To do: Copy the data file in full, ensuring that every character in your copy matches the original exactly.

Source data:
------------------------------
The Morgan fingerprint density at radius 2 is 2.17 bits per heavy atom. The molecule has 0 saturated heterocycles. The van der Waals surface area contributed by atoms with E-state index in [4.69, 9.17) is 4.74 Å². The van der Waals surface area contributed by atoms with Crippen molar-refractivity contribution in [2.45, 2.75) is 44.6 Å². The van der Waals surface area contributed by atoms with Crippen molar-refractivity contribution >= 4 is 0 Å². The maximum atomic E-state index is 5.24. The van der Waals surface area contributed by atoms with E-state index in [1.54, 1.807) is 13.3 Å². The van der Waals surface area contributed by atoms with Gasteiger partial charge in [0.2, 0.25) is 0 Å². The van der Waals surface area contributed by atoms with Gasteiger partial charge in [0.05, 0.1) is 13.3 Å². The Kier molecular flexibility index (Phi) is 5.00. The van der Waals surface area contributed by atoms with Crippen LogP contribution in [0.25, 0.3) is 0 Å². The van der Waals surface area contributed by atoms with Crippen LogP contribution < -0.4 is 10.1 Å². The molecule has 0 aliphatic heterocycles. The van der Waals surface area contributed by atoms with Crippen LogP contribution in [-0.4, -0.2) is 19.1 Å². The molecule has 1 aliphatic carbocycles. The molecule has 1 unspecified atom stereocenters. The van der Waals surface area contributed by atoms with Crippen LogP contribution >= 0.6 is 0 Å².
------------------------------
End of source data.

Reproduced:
The Morgan fingerprint density at radius 2 is 2.17 bits per heavy atom. The molecule has 0 saturated heterocycles. The van der Waals surface area contributed by atoms with E-state index in [4.69, 9.17) is 4.74 Å². The van der Waals surface area contributed by atoms with Crippen molar-refractivity contribution in [2.45, 2.75) is 44.6 Å². The van der Waals surface area contributed by atoms with Crippen molar-refractivity contribution >= 4 is 0 Å². The maximum atomic E-state index is 5.24. The van der Waals surface area contributed by atoms with E-state index in [1.54, 1.807) is 13.3 Å². The van der Waals surface area contributed by atoms with Gasteiger partial charge in [0.2, 0.25) is 0 Å². The van der Waals surface area contributed by atoms with Gasteiger partial charge in [0.05, 0.1) is 13.3 Å². The Kier molecular flexibility index (Phi) is 5.00. The van der Waals surface area contributed by atoms with Crippen LogP contribution in [0.25, 0.3) is 0 Å². The van der Waals surface area contributed by atoms with Crippen LogP contribution < -0.4 is 10.1 Å². The molecule has 0 aliphatic heterocycles. The van der Waals surface area contributed by atoms with Crippen LogP contribution in [-0.4, -0.2) is 19.1 Å². The molecule has 1 aliphatic carbocycles. The molecule has 1 unspecified atom stereocenters. The van der Waals surface area contributed by atoms with Crippen LogP contribution >= 0.6 is 0 Å².